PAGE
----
Weed killers should be redesigned to save bumblebees
A new study by researchers at Royal Holloway has concluded that weed killers, bought by many households across the country and used in agriculture, could easily be redesigned to be more bumblebee friendly by changing ingredients and therefore saving the lives of bees.
Ph.D. student, Ed Straw, and Masters Degree student Edward Carpentier, alongside Professor Mark Brown, all from the Centre for Ecology, Evolution and Behavior in the Department of Biological Sciences at Royal Holloway, researched the effects of weed killers on bumblebees.
Their research showed that, after the bees came into contact with certain well-known weed killers, sold under the brand of Roundup, up to 96% of the bees died within 24 hours, compared to other weed killers, such as Weedol which caused no fatal harm.
The mortality rate of other weed killer brands is thought to be due to the ingredients used in the weed killer itself, blocking the breathing holes and gas exchange system of the bees, essentially drowning them, and gelling the bees hair together.
The research was conducted with a range of weed killers, including those available to buy in supermarkets and used exclusively by farmers.
During the research, it was determined that Weedol proved safe for bumblebees as it caused no mortality rates. A range of other weed killers from the same company all caused mortality.
This could be because, despite the main ingredient in these sprays being glyphosate, which was previously thought to do the most harm to bees, it was actually not the cause of death of bumblebees, but more the other ingredients, known as co-formulants, which caused the mortality.
Lead author Ed Straw from Royal Holloway, said: "Weed killers are not typically thought of as dangerous to bees, and because of this farmers are allowed to spray weed killer directly onto flowering plants while bees are visiting them.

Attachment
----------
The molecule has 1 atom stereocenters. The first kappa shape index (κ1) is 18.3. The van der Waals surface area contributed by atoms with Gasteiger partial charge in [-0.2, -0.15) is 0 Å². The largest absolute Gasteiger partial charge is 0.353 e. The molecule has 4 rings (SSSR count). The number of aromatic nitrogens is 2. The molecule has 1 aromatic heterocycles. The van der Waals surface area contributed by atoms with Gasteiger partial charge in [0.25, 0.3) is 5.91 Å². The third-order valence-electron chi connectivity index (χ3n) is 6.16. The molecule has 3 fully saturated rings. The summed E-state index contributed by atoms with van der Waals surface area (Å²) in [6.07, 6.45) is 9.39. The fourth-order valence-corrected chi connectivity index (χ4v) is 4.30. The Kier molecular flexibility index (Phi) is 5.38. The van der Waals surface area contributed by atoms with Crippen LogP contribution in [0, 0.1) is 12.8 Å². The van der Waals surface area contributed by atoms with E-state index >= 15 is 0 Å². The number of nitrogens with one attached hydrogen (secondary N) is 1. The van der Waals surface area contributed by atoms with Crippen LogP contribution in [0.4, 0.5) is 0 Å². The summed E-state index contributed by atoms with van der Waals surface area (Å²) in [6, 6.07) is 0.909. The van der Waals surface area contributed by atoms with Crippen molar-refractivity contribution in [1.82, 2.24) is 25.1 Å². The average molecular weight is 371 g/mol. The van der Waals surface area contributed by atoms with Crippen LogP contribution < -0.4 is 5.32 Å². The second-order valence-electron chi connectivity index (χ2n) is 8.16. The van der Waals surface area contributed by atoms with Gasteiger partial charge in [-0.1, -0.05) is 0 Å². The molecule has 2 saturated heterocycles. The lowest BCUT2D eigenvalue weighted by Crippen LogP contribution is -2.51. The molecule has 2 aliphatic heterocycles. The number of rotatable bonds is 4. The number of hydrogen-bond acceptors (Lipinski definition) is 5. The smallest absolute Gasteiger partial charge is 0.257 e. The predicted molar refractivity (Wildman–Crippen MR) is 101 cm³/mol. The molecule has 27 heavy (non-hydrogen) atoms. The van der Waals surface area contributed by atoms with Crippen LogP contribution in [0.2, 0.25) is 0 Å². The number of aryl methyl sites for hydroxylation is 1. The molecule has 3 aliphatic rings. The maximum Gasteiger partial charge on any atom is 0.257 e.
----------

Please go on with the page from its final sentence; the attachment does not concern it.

"However, our research has shown that if bees come into direct contact like this, depending on the weed killer used and its ingredients, it could be very deadly."
Edward Carpentier, also from Royal Holloway added: "Weed killers are the most widely used type of pesticide in the world, and now we know they can be dangerous to bees we need to reassess how to use them in a way that won't harm bees.
"Our research has shown that manufacturers need to be more transparent in their list of ingredients and also look at what they are using in their formulas which makes one weed spray safer than another.
"This is a huge problem for our pollinating friends, but could be a very easy fix."
Professor Mark Brown from the Department of Biological Sciences at Royal Holloway said: "Wild bees, like bumblebees, are essential for wildflowers and crops—without them we would lose both biodiversity and food security.
"Worryingly, wild bees are declining around the world, and although we still don't know exactly why, studies like this bring us closer to understanding.
"This research shows that the indiscriminate use of weed killers in agricultural and urban areas could pose a real threat to bee health, but also that simple changes in both behavior and the composition of weed killers could remove this danger immediately."